As You Like It

Summer is well and truly here and with the long days and lighter nights, theatre begins its brief migration to the outdoors. Outdoor theatre has become something of a staple for the British summer time, and when it comes to the outdoor theatre circuit, Shakespeare is a firm favourite. With many of his comedies set in the pastoral landscapes of Europe, the Bards work lends itself beautifully to an outdoor setting. It is not hard to see why theatre companies are keen to bring their productions of A Midsummer Night’s Dream or As You Like It to outdoor venues, but the challenge now has become about how to make your production stand out within the crowds of other such shows. How can your Rosalind differ from any other, and can you make Touchstone’s jokes any more raucous or relevant than another theatre company’s? It’s a tough ask for any theatre company, but Apricity Theatre meet the challenge with their usual verve.

Directed by Matilda Dickinson, with assistant direction from CJ Turner-McMullan, the mischievous levity of William Shakespeare’s As You Like It is given an overtly queer re-telling. Or rather, this adaptation does not shy away from the queerness that has always existed in this delightful comedy. With a cast of all women and non-binary actors, we are taken on a journey through the forest of Arden as Rosalind (played by Ebony Cassie) and Celia (played by Tiffany Rhodes) escape persecution, find love and, most importantly, find themselves. I was lucky enough to see the show in the beautifully bijou setting of Trowbridge Town Hall’s Sensory Garden, and this cleverly landscaped patch of greenery was the perfect backdrop for this interpretation of Shakespeare’s comedy.

This was a truly charming take on a play which could very easily fall back into the comforts of traditional productions. Bringing a different twist to Shakespeare that works cohesively with the sumptuous text is an enormous challenge, but for the most part, Apricity Theatre’s As You Like It injects a vibrant freshness to this four centuries old play. The ensemble cast are a delight to watch, with particular credit to Alice Victoria Tripp and Tiffany Rhodes’ comedic skills; Tripp’s Touchstone was a perfect mashup of saucy and blunt, while Rhodes stole almost every scene as Orlando’s elderly servant, Adam, and indeed as the passionate Celia. Ebony Cassie brings a depth and warmth to Rosalind, who is so often played as earnestly witty, but in Cassie’s interpretation, is given a more rambunctious humour and strength. While certain aspects of the show felt a little misjudged – Celia’s court costume not fitting the actor seemed to undermine the play’s body positivity concept – this was a highly enjoyable evening. With catchy songs – written by Matilda Dickinson and composed by Finn MacNeil – that had the audience foot stomping along, bats fluttering aloft as the twilight drew in, and delicious food being shared between the picnicking audience, the entire experience of this show felt like the perfect way to spend a summer evening.

Star Rating:

⭐️⭐️⭐️⭐️

Hell

The world has been feeling a bit doom and gloom at present. Though, one could arguably say that the news cycles are always covering catastrophes and disasters, these past few years have felt particularly dismal. The climate crisis is becoming an ever apparent reality, and recent political turmoil in the West has brought a new kind of dread to a world already wounded by the ongoing effects of a major pandemic. It’s not hard to see why people look for escape, that they indulge in the escapism of fiction and stories. Our great power is our imaginations, and while that power can be destructive, it too can conjure worlds out of thin air for us to dwell in; just for a little while, in an attempt to make the difficulties of reality more bearable. It is this very human pass time that Emily Malloy’s new play, Hell, examines through a lens of disconnected communication and a fractured world.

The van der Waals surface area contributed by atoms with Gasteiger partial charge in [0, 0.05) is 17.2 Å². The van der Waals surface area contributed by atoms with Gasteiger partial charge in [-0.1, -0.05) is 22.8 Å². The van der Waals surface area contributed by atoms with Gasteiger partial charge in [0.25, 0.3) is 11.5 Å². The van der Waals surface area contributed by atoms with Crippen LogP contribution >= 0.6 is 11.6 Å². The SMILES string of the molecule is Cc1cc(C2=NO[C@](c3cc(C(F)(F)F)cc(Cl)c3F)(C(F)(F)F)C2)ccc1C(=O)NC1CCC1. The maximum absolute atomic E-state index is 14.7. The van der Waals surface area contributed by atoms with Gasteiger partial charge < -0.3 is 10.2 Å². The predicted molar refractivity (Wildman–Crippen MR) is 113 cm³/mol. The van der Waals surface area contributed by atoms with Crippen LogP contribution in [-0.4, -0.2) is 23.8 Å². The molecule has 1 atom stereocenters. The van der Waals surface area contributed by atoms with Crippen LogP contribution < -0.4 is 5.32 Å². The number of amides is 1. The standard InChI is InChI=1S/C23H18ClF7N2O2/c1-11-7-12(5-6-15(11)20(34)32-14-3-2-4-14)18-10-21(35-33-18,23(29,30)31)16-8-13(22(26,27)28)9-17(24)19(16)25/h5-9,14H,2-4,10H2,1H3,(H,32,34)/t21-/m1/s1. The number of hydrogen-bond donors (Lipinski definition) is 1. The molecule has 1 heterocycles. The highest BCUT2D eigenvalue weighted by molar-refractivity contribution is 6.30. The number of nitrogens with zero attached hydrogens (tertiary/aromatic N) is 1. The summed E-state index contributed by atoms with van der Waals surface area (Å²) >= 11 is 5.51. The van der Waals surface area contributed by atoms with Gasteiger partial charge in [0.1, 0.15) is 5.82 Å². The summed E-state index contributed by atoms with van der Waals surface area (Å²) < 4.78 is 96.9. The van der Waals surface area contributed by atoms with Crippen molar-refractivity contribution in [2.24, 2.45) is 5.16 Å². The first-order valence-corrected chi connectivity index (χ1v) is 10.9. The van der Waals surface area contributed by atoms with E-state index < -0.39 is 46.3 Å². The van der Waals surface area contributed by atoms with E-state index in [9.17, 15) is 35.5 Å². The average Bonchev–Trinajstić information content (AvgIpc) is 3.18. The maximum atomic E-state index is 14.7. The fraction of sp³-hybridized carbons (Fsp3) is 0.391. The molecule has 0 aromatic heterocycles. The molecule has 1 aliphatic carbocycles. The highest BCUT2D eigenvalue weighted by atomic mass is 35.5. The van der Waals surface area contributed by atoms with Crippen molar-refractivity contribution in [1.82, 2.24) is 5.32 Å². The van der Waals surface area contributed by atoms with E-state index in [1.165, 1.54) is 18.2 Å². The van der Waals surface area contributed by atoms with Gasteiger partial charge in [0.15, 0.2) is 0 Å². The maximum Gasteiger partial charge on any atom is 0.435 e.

Directed by the writer, this rehearsal and development performance of Malloy’s play situates itself in an unspecified post-apocalyptic world. Framed by a male and female storyteller who double up as the play’s characters, the plot follows English speaking Ash (played by Ross Barbour) and German speaking Em (played by Rosina Aichner) as they grow to know and understand one another through the stories they share with each another. Hell delves into the mystical wilds of German folklore, as the magical forests of ancient Europe are intercut with the turmoil of Ash and Em’s broken world; the play weaves the threads of world-ending narratives into a tapestry of intrigue and gentle melancholy.

As R&D performances go, this was one of great beauty and promise. The bare bones of Hell reveal a narrative that holds a great love for storytelling and an understanding of how deeply human the act of story making is. This is a play about humanity in its essence, and the cycles of being that tend to run in circles through our history; from the ancient peoples who gathered round fires to tell stories to keep the darkness at bay, to a man and woman huddled round a battery powered torch in an abandoned theatre, doing exactly the same thing. This is also an intensely German-influenced play, not only in its use of the German language and involvement of German folklore, but also in the fact that it utilises many of the dramatic techniques proposed by the German theatre practitioner, Bertolt Brecht. Hell is a highly Brechtian piece, using fourth-wall breaking narration and interaction with the audience and technical crew. It is a clever device that keeps the audience on their toes between the moments of magical escapism as Em weaves her tales of gods, water spirits and sacred forests. Both Ross Barbour and Rosina Aichner give beautifully textured performances as Ash and Em – Ash’s frenetic energy and despair are handled expertly by Barbour, while Aichner balances both Em’s tension and stillness with clarity and care. Though the script needs some development in its narrative direction, Hell surely has a glittering future, worthy of the ancient gods of Asgard.